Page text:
As long ago as 1959, Sir Charles Snow identified two cultures in modern society, which could be summarised as those that understand the consequences of the second law of thermodynamics and those that don’t [see my post entitled Two Cultures on March 5, 2013].
The main aim in writing this blog is to help in bridging the gap between these cultures by commenting on and explaining engineering concepts, ideas and principles in a way that non-engineers can appreciate and might read. One of the reasons for the gap between the cultures within our society is that ‘technology is really a way of thinking’ [see reference below]. Engineering educators spend a lot of time teaching prospective engineers how to think and, in particular, how to solve engineering problems. However, these same educators often forget when introducing engineering students to the principles of engineering for the first time that the students are not familiar with the language or culture. The students are just starting to cross the gap and their educators, who are on the other side of the gap, fail to appreciate the width of the gap. The result is that educators fail to engage the students which results in poor recruitment and retention of engineering students. This failing is recognised by some people, see for instance http://www.engageengineering.org/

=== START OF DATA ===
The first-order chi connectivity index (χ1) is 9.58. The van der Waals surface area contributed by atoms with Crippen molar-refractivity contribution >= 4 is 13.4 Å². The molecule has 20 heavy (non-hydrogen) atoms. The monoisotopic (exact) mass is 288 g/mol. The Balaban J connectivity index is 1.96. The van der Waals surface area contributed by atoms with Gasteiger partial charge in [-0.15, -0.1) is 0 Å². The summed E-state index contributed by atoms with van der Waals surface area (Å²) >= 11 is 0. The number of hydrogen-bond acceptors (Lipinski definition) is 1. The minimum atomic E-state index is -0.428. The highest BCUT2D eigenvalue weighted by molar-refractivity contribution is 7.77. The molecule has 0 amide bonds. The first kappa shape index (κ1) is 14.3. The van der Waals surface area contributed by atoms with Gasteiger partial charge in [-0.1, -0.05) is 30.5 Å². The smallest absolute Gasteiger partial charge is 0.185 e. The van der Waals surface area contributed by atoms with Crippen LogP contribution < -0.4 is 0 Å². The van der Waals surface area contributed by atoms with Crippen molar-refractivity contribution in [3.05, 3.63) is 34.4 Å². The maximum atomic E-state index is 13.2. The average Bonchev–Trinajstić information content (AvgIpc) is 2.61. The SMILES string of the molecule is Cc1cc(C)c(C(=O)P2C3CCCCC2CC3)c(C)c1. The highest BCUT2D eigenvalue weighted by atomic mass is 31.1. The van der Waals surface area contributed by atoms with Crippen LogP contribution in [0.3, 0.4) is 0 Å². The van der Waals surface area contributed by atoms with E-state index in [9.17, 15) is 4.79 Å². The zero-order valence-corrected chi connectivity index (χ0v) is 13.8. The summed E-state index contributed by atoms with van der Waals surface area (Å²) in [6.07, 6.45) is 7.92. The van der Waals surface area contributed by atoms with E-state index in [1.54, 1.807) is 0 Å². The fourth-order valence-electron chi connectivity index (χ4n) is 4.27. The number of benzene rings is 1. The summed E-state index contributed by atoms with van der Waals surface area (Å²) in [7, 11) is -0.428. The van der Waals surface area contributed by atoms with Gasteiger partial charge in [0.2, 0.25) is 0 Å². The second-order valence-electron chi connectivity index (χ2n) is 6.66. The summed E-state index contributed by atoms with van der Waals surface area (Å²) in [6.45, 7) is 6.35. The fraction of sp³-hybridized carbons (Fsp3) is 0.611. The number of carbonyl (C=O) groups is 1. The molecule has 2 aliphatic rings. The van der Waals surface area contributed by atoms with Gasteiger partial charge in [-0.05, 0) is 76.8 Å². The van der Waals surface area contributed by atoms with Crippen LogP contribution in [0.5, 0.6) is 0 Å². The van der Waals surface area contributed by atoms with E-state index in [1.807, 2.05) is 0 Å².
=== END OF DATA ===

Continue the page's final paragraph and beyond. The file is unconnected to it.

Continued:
One solution to help students cross the gap is to use familiar everyday examples to explain engineering concepts. I have made a short video about the underlying pedagogy together with some examples that you can find at http://www.youtube.com/watch?v=qAh4QHC8ya0&feature=youtu.be . There is also a series of booklets [ http://www.engineeringexamples.org/ ] designed to support university teachers who want to teach in this way. I plan to rewrite the examples in these booklets as periodic posts on this blog for a wider, non-technical audience. So watch this space!
‘Technology is really a way of thinking’: http://www.atse.org.au/Documents/Publications/Reports/Education/ATSE%20Technology%20Education%20A%20Way%20of%20Thinking%202004.pdf